And don’t mess with our cornbread.

Boone is publisher of The Outlook.

  1. lamoncrief

    This reminded me of another biased book that came out recently from a sporting viewpoint and from a cultural viewpoint.

    http://www.thepostgame.com/commentary/201208/better-without-em-northern-manifesto-southern-secession-chuck-thompson-sec-bcs

    Larry A. Moncrief

  2. hushhhh

    I have to take issue with your review of the Hanna Rosin article in the New York Times Magazine. If I had to guess, it seems that you might have felt a little personally challenged by her take on things.

    Having grown up in Alexander City I know well the concept of the husband being the head of the house. I also know that there’s as much myth as reality associated with the teaching. My mom, for example, would have told anyone that my father was the head of the household. Any other answer would bring down the wrath of the church folk! But, let’s look at reality – mom handled the finances, paid the bills, balanced the checkbook, managed the household, managed to harvest and either freeze or can the produce from a garden that was over an acre large, made sure the kids were dressed and ready for school (and, took them to buy the clothes) AND held down a full time job, often 3rd shift at the mill. She cooked all the meals, made lunches, cleaned house, handled all of the insurance policies . . . while my father worked the same amount of hours at the mill, kept the cars in running order, cut the grass and did some garden work.

    So that he would know what to do after she died, she had made intricate lists and notes detailing where insurance polices were, and how to handle this and that. And, interstingly, she didn’t leave the note to him, she left it to her daughter-in-law – because she knew she would be strong enough to handle it all.

    What I read, in this article, was an outsiders peek inside the Southern family and town. Sometimes the view from the outside is clearer than from the inside. I think she conveyed a pretty accurate picture of things.

    I can absolutely see the exchange happening where the wife “forbade” the husband to come down because he sometimes dominated the conversation. This is the kind of thing I saw all the time with my mom and have seen all my life in the homes of friends in the South and elsewhere. It speaks to the close relationship of the couple – and, I am sure probably happened much like that, but with humor and a tongue-in-cheek metaphorical wink. Chances are, he had already told her that he would prefer not to be a part of the conversation! (That’s the way I would have handled it).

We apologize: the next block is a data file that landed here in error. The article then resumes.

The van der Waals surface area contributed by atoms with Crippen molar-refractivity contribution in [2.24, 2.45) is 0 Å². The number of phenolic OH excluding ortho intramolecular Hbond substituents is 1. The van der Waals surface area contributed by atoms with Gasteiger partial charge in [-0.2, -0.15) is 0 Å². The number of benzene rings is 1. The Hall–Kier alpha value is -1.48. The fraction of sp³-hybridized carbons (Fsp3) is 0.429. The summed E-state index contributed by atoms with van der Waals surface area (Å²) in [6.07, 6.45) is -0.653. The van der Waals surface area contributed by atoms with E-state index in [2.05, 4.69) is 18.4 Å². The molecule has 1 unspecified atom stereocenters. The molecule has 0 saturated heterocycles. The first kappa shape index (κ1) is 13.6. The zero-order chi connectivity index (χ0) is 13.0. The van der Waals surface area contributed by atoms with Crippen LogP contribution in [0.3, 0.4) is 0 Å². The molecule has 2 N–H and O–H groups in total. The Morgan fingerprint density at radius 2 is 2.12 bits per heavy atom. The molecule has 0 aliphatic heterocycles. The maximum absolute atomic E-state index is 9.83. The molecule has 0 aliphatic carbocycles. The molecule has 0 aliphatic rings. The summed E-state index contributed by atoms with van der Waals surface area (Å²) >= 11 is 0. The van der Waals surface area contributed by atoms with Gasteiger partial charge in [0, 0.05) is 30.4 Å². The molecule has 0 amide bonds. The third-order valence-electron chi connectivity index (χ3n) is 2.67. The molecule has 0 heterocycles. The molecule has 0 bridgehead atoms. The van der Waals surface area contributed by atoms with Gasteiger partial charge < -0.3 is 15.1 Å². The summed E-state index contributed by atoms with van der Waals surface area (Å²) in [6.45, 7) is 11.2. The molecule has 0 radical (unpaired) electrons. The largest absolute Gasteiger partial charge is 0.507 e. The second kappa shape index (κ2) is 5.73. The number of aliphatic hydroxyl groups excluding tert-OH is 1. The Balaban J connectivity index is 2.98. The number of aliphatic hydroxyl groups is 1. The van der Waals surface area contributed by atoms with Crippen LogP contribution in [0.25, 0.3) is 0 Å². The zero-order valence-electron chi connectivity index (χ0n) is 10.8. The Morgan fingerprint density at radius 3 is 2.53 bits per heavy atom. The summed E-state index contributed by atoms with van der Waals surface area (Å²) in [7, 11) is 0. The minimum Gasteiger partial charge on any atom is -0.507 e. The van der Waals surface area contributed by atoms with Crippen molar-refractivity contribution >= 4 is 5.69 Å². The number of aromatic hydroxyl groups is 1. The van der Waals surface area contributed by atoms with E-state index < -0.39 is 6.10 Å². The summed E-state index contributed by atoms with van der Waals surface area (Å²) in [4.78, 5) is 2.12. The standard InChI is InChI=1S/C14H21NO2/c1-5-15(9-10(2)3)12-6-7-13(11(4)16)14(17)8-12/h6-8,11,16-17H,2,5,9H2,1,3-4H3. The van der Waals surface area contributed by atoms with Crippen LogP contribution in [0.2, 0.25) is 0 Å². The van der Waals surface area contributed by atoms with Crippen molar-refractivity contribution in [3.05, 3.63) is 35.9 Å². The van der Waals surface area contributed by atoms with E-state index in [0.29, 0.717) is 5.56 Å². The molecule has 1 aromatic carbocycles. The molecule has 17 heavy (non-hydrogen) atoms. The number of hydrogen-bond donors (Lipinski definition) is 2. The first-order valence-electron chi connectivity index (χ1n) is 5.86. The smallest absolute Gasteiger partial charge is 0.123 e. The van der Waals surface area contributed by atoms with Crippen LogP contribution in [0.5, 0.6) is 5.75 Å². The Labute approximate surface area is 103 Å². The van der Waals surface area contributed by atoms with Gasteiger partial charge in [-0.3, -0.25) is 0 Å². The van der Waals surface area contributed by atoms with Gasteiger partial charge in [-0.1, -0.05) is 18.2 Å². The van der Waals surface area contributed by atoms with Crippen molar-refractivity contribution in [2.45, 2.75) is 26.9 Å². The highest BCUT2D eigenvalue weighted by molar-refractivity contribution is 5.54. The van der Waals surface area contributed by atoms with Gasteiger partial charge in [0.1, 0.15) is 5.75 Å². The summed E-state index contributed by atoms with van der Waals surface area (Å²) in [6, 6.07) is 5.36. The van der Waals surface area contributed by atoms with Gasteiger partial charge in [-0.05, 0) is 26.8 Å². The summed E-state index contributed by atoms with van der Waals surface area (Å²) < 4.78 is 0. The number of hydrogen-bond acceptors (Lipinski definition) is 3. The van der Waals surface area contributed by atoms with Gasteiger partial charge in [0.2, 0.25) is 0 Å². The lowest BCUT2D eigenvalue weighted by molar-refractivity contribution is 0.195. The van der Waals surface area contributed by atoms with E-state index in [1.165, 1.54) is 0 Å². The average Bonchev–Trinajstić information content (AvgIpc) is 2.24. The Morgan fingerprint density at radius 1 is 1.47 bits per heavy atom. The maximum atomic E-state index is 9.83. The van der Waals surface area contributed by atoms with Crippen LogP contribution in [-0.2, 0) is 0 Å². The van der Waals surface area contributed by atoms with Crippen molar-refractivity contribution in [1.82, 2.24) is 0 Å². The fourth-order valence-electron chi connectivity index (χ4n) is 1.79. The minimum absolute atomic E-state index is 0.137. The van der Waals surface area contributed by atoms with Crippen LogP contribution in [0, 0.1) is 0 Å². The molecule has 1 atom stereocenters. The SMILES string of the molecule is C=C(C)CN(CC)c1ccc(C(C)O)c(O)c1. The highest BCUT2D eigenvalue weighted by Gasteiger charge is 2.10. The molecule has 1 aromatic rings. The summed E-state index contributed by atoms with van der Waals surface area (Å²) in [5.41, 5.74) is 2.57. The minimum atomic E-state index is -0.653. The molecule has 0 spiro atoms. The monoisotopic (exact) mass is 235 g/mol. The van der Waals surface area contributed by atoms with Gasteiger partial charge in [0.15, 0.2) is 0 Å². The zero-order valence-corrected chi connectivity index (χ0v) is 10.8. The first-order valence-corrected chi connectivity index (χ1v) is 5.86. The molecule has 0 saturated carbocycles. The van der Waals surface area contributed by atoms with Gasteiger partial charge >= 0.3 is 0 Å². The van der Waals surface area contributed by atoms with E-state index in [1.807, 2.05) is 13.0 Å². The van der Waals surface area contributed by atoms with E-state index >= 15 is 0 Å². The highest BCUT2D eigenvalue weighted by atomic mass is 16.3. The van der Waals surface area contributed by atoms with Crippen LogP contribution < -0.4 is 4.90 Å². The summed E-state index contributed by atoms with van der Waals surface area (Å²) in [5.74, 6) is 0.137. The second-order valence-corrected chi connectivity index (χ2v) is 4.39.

Most strong Southern women know how to let men think they’re in control when in reality, they’re not. Let me use my mom as an example again. Now for reference, my parents are (mom is deceased) lifelong members of a local Baptist Church, my father a deacon and my mom was a Sunday School teacher and member of the Women’s Missionary Union (WMU). My father, was promoted to a management position at the mill. It was not a high position, but over time he had proven his worth and dedication and was moved up, a couple of times, actually. It was only in later years, in a long conversation with my mom before her death that I learned that a couple of years after his promotion, she was also offered a promotion – however, her position would have techically been higher than his – even though in different parts of the mill. She turned it down. In fact she turned it down more than once over the years. She told me, “I knew your father wouldn’t be able to handle me having a better job than him, even if it meant we were making more money overall – so, to keep the peace, I never took the job.” She knew him well.

    What I saw in this article was really good journalism – she wasn’t proclaiming the end of men in Alexander City, she was simply recognizing a overt shift in things. Some of us have long known that covertly, the women were for the most part the strength of those families, but hard times sometimes make that which was a secret come out to the open.

    And, when it does, some people can’t handle it and resort to using out of place (and date) terms to prove their manhood. “Put on your big girl panties”??? Seriously? Real men don’t have to make sexist statements like that to prove their superiority. In fact, real mean don’t have a need to be superior.

  3. lamoncrief

    “Put on your big girl panties” is not a sexist phrase or statement. Atleast not according to the “House Wives of New Jersey” where the northern “ladies” use it against one another all the time. Miss Hanna typifies the northeastern liberal journalism aroma.

  4. bubbasel

    Isn’t it interesting how your view of the world is colored by the glasses you wear. I have to say that I agree with parts of each commenter’s narrative. Maybe I am missing something, but I did not take offense from the article or from the subsequent comments.